Have a clear inventory of what you bring to the table. Take time to understand your skills and your abilities. Make those things known to the people you will be working with.

I like to use the metaphor of imagining projects like a painting. A painting that will require a lot of different colors.

You’re the color purple. For it to be successful, you need to understand what shade of purple you are, and work to become the best shade of that purple you can be.

When it comes time for Bob Ross to paint some majestic purple mountains, you are gonna understand what dimensions you'll bring to the mountain range. 

If you know what you bring and are clear about it, it will be obvious to you and others when it’s time for you to shine.

2. Know What You’re Not Good At

Understand your weaknesses, and be honest about your shortcomings. Communicate this with your team and find people that can stand in between the gaps. Nothing much to say here. It’s tough to be vulnerable, but it’ll be easier in the long run.

Don't be like this kid. Acknowledge that some jugs of milk are just too hard to lift by yourself.

3. Know Your Boundaries

In the game of hustle, there are some things we’re gonna have to do that we don’t like. Flexibility is an admirable trait, but no one can be infinitely nimble. Understand where you’re willing to flex, and where you’re not. Establish your outer limits and be vocal with your teammates about them. Enforcing those boundaries without shame is the key to keeping yourself from further bitterness. If you don’t know where you’re willing to flex, you will be brought to your breaking point frequently, and you will become bitter without realizing how far you’ve gone.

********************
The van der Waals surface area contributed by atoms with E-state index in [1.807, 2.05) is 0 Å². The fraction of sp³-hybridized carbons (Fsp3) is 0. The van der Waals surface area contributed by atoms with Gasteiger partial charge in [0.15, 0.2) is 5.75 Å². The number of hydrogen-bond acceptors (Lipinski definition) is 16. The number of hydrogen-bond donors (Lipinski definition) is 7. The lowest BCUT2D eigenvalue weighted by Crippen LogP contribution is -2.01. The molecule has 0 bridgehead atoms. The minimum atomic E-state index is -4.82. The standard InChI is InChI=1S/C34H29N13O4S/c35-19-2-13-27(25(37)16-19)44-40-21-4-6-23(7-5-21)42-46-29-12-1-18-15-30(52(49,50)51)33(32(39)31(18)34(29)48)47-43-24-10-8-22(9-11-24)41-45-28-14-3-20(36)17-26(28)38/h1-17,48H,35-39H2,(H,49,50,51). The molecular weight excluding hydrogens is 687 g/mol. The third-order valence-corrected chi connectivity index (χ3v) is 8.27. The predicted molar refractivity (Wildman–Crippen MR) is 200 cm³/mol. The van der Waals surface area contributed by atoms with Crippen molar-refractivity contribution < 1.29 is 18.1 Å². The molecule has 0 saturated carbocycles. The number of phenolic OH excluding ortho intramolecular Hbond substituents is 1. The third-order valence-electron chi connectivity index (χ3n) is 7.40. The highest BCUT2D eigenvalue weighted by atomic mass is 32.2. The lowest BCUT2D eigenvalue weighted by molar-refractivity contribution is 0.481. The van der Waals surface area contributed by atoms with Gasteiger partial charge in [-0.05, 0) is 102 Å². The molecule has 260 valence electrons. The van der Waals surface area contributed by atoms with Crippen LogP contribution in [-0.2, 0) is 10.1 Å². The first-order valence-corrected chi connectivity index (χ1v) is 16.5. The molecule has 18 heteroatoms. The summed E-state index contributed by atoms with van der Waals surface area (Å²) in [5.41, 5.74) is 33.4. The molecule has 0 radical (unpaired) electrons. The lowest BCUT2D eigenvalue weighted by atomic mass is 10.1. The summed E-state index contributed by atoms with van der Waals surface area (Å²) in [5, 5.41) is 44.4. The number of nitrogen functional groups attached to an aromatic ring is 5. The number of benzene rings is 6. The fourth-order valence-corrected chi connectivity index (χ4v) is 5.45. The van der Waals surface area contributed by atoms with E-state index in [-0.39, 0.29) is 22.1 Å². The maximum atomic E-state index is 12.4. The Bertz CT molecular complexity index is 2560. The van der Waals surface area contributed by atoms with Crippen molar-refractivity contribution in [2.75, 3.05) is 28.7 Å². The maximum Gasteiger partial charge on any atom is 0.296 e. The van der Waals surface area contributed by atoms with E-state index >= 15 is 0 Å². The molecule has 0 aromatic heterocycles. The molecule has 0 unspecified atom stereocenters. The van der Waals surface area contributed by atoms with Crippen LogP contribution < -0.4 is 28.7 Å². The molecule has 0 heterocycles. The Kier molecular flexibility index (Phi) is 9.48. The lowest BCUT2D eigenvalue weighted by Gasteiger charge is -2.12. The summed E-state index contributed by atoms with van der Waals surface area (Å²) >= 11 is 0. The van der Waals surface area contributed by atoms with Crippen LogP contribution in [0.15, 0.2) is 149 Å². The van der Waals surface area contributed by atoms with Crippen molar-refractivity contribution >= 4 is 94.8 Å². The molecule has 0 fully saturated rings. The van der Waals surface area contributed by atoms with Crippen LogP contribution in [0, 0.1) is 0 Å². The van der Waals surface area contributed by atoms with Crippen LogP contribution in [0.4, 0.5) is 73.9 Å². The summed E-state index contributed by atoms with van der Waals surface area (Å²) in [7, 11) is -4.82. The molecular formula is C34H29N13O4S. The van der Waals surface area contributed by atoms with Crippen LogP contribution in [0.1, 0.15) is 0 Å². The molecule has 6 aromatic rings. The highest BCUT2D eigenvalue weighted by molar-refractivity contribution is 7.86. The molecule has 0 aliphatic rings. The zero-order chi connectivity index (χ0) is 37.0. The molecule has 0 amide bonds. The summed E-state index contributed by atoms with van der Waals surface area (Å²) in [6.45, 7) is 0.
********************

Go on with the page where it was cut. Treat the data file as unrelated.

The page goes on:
Stop that cycle. 

Bonus Tool: Get The Tea From Your Teammates

Y’all are finding out all my secrets right now. You’re welcome.

I ask this question with almost every person I collaborate with or interview for hire.

“At your most selfish, what do you want out of this experience?”

I ask this question a lot. I use it as a way to find out someone's core motivator of action.

Once you figure out what makes someone do what they do, you can further understand if how you work meshes with how they work.

This is a pretty intense question, so if you expect a good answer, be willing to be vulnerable and share first.

If their most selfish matches with YOUR most selfish, then it’s a pretty good indication that you’re on the same page.


Me as a front-end web developer: "At my most selfish, I want to pay off my student loans as fast as possible, and I want the freedom to pursue my other interests outside of work."

Employer: "We want this company to be an iconic business in Detroit, and we want to scale this business to make billions of dollars. We want to become THE definitive solution in our industry."

Parallels: We both want to make money. If they make hella fundz, then I make hella fundz. We both want to be involved in the Detroit Community. Good vibes so far. Let's keep talking.

So there you have it. Know your currency. Believe in yourself, and enforce your boundaries without shame. I’m still practicing, but with each collaboration or partnership, I get closer and close to becoming the B.A.B I’ve always wanted to become.

Go on and pursue your passions with fervor. When you know you're good at something, make sure they pay you too, babe.

Find Your True North:

  • What is your currency? What do you bring to the table?
  • What are the currencies of other people in your life?
  • What can you do about your current situations now that can help you stop accumulating bitterness?
  • What projects have strayed too far? When is it time for you to cut your losses?